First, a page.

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Impulse Control Disorder

Our mental health therapist help those fighting impulse control disorder.

Impulse Control Disorder

Impulse Control Disorder

Impulse control disorder is a condition in which an individual has no control over his emotions and often ends up violating the rights of others. In general, males suffer from impulse control disorder more than females. Unfortunately, most of the time, the condition is left undiagnosed—usually, the therapy sessions and some medication help fight the impulse control disorder.

Types Of Impulse Control Disorder

Impulse control disorder usually begins at an early age in childhood or adolescence. It is subdivided into the following types.

  • Intermittent Explosive Disorder – It is one of the most common conditions we see in our surroundings. Individuals suffering from the intermittent explosive disorder are impulsive, and anger bursts out more often. It is triggered by anything that often is not so serious but triggers anger in individuals, leading to aggression towards people, animals, and property. It usually lasts for not more than half an hour but causes severe damages to the relationships and household.
  • Oppositional Defiant Disorder – In oppositional defiant disorder, the person loses his temper and gets annoyed more easily at minor issues. They often blame other people responsible for their problems. Such individuals face difficulty in working with other co-workers. Note that oppositional defiant disorder can also be observed in toddlers.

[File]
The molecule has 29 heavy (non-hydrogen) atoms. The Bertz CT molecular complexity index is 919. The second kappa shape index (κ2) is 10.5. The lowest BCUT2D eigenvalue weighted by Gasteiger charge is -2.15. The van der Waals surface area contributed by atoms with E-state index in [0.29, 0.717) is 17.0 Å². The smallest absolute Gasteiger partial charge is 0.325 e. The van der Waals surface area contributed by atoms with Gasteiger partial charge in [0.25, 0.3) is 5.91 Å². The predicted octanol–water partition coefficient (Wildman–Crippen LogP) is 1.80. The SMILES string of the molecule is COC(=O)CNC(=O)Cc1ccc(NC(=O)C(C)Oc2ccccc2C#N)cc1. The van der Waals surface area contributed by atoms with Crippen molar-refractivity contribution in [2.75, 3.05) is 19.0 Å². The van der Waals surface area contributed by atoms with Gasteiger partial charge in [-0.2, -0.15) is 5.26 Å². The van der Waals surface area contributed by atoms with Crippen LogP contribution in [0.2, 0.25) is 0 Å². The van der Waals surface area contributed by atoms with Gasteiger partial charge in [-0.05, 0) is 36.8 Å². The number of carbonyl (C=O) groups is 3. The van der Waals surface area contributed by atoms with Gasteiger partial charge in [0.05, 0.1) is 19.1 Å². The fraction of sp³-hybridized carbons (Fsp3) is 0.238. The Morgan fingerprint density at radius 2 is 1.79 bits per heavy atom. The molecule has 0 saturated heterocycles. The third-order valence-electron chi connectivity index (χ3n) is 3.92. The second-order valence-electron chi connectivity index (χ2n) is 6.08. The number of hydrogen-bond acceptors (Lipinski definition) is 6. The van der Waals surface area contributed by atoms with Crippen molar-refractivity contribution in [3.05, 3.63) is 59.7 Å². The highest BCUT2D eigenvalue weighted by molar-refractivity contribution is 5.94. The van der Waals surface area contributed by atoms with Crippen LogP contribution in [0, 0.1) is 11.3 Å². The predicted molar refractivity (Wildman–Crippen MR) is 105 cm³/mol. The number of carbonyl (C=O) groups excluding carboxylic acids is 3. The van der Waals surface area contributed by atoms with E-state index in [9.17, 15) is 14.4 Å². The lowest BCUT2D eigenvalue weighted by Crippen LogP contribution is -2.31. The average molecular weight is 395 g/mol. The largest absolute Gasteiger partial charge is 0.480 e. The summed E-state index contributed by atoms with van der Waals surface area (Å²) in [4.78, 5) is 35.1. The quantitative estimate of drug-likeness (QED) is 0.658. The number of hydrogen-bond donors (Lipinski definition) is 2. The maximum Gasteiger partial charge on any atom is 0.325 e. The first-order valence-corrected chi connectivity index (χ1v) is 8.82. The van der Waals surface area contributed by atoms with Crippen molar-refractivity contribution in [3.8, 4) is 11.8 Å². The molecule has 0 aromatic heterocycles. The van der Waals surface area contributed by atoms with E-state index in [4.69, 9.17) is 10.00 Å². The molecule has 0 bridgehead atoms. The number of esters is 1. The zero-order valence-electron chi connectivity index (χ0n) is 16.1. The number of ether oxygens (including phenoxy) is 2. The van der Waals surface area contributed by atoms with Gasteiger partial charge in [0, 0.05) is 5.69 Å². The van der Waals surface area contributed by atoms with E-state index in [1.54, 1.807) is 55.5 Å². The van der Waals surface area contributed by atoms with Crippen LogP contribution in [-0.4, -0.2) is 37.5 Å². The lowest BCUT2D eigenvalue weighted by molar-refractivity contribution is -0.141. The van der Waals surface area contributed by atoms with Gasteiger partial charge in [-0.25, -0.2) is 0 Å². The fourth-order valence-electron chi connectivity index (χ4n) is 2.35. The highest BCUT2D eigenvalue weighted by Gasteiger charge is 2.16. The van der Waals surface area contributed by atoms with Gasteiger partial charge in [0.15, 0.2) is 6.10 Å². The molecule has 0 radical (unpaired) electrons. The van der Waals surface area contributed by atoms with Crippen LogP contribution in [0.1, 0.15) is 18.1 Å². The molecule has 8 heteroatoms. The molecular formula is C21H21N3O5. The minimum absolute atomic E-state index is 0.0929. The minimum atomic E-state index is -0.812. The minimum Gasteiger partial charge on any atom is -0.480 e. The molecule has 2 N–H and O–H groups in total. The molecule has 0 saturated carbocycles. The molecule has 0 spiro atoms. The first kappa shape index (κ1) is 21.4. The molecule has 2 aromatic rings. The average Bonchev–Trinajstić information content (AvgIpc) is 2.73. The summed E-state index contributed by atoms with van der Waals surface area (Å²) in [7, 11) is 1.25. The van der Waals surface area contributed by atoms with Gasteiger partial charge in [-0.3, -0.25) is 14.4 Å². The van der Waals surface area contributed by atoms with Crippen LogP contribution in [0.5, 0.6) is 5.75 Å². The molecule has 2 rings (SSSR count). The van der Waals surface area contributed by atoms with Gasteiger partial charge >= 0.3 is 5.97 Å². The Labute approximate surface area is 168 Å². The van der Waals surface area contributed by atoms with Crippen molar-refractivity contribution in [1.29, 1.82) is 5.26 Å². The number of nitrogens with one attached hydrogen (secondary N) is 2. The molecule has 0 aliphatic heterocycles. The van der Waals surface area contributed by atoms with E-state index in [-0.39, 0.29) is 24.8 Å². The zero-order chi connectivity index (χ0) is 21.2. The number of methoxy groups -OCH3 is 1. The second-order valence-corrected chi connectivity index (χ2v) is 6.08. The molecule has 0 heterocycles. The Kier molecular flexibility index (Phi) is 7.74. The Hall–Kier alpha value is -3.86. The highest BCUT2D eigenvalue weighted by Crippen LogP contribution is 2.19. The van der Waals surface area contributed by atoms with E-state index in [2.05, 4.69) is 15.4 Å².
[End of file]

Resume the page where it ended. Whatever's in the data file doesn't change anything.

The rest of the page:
• Conduct Disorder – It is a condition that is not considered a psychiatric issue in our society. The majority of children and teenagers suffer from conduct disorder in which they feel pleasure by annoying others. Individuals with conduct disorder often destroy others’ property. Such individuals are often found skipping school and breaking other rules. Usually, this behavior is seen throughout childhood and teenage but is generally diagnosed as a conduct disorder after 18. These individuals face many difficulties in socializing and could not get easily adjusted to their workplace.
  • Kleptomania – Kleptomania is a psychiatric condition about which a majority are unaware. The people suffering from kleptomania usually steal objects. They don’t steal things for themselves; instead, they often give the stolen object to someone else or throw it away. They sense a feeling of satisfaction after the theft.
  • Pyromania – Pyromania is a less prevalent condition and much rare to other impulse control disorders. In this condition, people have an obsession with fire. They light fires to rid themselves of mounting tension, which gives them both relief and pleasure.

Impulsive control disorder is often correlated with substance abuse. Sometimes anxiety and depression also come with impulsive control disorder. If you or your loved one has any of the conditions mentioned above, don’t hesitate to seek medical help.

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